The Student's Mythology A Compendium of Greek, Roman, Egyptian, Assyrian, Persian, Hindoo, Chinese, Thibetian, Scandinavian, Celtic, Aztec, and Peruvian Mythologies

Page: 27

The vindictive spirit of Achil´les knew no repose, even in death. After the fall of Troy, his ghost appeared to the Greeks, and commanded them, with fearful menaces in case of refusal, to sacrifice on his tomb, Polyxena, one of the daughters of Priam. The unhappy maiden was torn from her mother’s arms, and immolated by Pyrrhus, the son of Achil´les. Hec´uba learned soon after the sad fate of her son Polydorus. This young prince, who had been commended by Priam to the care of Polymnestor, king of Thrace, was treacherously murdered by that monarch. The bereaved mother planned a terrible revenge. Promising disclosures with regard to hidden treasures, she induced Polymnestor and his children to visit her in secret. Then, aided by her fellow captives, Hec´uba murdered the young princes and put out the father’s eyes. While endeavoring to escape from the vengeance of the Thracians, she was suddenly transformed into a dog.




Ques. Who was Ulys´ses?

Ans. He was king of Ithaca, and had been, like many other princes of Greece, a suitor of the beautiful Helen. Believing that he had no hope for success among so many competitors, Ulys´ses asked the hand of Penel´ope, daughter of Icarus. His suit was granted; but when he was about to depart with his bride, Icarus was so much grieved, that he tried to persuade Penel´ope to remain with him, and not accompany her husband to Ithaca. Ulys´ses bade her act according to her inclination, saying that she was free to remain, if such was her desire. Penel´ope made no reply, but dropped her veil over her face. Icarus urged her no longer, and when she was gone, he erected a statue to Modesty, on the spot where they parted. When the Grecian princes were called upon to revenge the abduction of Helen, Ulys´ses was unwilling to leave his peaceful kingdom, and sacrifice the happiness he enjoyed in the company of [157] Penel´ope. Hearing that Palame´des had come to summon him to the field, he pretended to be insane. He yoked a horse and a bull together, and began ploughing the sands of the sea-shore, sowing salt instead of grain. Palame´des caused Telem´achus, the infant son of Ulys´ses, to be laid before the plough, and the manner in which the father hastened to remove the child, convinced every one that his insanity was feigned. He was obliged, therefore, to join the expedition against Troy, but he never forgave Palame´des for having exposed his stratagem. The manner in which Ulys´ses revenged himself is not calculated to give us a very high opinion of the hero. During the siege, he brought forward a false accusation against Palame´des, which he supported so well, that the latter was condemned, and put to death.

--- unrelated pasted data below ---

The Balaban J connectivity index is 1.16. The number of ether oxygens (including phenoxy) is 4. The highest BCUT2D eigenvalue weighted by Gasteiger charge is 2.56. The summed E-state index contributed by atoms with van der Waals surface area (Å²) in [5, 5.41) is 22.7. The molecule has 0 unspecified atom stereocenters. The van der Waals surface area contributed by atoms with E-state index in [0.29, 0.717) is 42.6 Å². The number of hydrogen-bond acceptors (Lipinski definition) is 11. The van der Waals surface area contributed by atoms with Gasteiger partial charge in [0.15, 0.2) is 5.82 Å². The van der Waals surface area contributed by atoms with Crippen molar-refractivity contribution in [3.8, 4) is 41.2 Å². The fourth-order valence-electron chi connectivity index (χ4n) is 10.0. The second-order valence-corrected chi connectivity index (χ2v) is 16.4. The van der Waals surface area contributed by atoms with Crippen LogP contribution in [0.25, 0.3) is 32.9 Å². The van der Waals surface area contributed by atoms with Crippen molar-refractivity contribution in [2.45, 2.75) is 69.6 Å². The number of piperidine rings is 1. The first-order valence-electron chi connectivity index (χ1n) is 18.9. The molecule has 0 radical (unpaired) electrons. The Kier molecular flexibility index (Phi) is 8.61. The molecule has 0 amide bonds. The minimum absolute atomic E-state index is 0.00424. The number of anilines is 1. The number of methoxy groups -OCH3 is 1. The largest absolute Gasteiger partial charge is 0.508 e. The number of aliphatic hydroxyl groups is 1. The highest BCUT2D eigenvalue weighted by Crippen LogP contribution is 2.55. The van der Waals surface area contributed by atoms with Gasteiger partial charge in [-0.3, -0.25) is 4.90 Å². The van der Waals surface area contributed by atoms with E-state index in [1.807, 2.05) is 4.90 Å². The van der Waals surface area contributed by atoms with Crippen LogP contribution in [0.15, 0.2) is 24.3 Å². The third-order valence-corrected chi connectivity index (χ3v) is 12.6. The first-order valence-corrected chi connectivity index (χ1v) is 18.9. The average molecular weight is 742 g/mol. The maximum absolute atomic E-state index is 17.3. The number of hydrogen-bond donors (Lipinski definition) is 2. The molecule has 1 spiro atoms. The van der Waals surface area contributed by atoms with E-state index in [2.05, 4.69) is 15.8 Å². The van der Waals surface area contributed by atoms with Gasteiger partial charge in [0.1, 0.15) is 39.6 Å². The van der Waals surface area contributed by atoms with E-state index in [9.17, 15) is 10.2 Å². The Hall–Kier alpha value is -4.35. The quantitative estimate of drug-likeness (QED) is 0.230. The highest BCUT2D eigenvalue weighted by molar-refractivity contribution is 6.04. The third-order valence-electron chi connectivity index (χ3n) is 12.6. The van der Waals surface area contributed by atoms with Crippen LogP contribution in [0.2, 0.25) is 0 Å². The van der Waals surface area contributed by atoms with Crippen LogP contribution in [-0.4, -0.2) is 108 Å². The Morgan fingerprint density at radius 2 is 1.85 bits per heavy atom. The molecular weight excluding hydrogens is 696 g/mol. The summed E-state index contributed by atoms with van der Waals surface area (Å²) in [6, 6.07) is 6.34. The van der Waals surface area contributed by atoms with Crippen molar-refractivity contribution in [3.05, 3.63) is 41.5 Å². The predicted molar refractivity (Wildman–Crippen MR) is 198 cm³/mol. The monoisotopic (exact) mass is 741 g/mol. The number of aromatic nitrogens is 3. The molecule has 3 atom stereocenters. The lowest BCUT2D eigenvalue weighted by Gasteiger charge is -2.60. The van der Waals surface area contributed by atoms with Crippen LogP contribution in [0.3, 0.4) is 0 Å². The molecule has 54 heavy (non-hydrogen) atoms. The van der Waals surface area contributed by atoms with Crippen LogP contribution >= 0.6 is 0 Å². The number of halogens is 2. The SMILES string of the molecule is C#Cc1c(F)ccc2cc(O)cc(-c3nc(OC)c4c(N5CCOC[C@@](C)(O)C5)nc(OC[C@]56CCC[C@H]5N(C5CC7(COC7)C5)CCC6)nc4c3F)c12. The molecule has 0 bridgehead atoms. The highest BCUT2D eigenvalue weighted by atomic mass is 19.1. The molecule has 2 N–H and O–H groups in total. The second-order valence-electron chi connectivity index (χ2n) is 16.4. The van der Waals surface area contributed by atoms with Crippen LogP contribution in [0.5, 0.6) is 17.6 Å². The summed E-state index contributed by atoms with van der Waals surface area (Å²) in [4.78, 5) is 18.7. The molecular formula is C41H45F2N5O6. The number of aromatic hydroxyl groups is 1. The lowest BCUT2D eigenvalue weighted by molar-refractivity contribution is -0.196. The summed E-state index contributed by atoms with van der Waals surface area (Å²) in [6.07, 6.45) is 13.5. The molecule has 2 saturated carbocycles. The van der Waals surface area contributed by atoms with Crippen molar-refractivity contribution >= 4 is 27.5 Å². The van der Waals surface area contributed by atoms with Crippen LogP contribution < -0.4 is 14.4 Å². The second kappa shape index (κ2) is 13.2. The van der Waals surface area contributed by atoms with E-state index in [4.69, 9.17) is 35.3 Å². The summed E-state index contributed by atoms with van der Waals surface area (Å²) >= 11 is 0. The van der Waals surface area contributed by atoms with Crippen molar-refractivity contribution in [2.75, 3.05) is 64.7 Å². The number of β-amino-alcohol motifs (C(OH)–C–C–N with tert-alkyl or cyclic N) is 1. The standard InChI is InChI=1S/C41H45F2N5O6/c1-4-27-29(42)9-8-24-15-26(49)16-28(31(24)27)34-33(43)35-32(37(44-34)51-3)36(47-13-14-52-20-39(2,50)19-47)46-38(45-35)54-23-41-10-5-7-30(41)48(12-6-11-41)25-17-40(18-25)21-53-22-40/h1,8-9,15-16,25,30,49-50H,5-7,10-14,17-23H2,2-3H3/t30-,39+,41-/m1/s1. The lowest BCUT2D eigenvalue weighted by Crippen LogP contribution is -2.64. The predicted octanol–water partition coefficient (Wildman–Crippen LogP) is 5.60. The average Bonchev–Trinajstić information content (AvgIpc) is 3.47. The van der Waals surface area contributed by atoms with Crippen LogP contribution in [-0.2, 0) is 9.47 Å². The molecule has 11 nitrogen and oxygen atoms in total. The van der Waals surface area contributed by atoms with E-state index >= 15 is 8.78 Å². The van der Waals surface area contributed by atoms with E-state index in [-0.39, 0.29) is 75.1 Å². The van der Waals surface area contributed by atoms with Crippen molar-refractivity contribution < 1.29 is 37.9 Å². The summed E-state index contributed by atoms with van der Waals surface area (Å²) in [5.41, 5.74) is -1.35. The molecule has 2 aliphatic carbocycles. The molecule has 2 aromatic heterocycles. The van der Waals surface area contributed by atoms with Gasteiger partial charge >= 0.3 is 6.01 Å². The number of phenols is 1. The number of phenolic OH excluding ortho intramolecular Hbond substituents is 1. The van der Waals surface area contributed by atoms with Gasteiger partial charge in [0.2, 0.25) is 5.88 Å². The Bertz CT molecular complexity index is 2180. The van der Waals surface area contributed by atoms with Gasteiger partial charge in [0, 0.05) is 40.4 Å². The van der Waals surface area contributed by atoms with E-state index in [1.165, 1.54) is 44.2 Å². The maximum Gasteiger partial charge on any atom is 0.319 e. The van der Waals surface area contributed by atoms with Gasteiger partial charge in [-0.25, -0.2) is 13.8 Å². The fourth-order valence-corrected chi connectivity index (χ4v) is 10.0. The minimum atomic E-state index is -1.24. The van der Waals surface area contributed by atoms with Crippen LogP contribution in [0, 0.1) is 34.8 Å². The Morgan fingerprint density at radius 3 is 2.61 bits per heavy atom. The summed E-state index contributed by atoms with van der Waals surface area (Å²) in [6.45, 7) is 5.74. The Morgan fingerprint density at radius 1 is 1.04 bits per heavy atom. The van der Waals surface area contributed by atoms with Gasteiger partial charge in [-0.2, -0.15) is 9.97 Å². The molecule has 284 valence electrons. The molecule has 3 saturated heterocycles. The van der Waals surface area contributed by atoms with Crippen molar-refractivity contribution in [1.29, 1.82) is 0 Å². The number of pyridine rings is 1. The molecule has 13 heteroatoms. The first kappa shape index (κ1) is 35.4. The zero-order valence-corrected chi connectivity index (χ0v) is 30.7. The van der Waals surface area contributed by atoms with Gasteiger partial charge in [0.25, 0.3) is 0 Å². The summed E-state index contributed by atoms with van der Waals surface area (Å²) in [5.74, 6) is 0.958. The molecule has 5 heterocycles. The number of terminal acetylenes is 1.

Ulys´ses distinguished himself during the war, by his wisdom and prudence in council, and his courage on the field of battle. We have already spoken of the part which he took in carrying off the Palladium of Troy. As a reward for his services, he received the armor of Achil´les, which Ajax had disputed with him.

After the fall of Troy, Ulys´ses embarked with the intention of returning to Greece, but he met with so many extraordinary adventures, that it was only after ten years of peril and hardships, that he was permitted to land upon the shores of Ithaca.

The Odyssey, the second of the two great poems [158] attributed to Homer, is a history of the wanderings of Ulys´ses. After some adventures of minor importance, the ships of the hero were overtaken by a storm which drove them southward for nine days, and as many nights, until they reached the country of the Lotus-eaters. When the tempest abated, Ulys´ses sent some of his companions on shore. They were kindly entertained by the Lotus-eaters, who regaled them with their own favorite food, the lotus plant. This was of such a nature, that all who partook of it forgot home and friends, and were filled with a sort of indolent contentment, so that they had no other desire than to remain always in that country. Ulys´ses was obliged to have these men dragged away by force, and even then, it was necessary to bind them with ropes to the benches of the ship.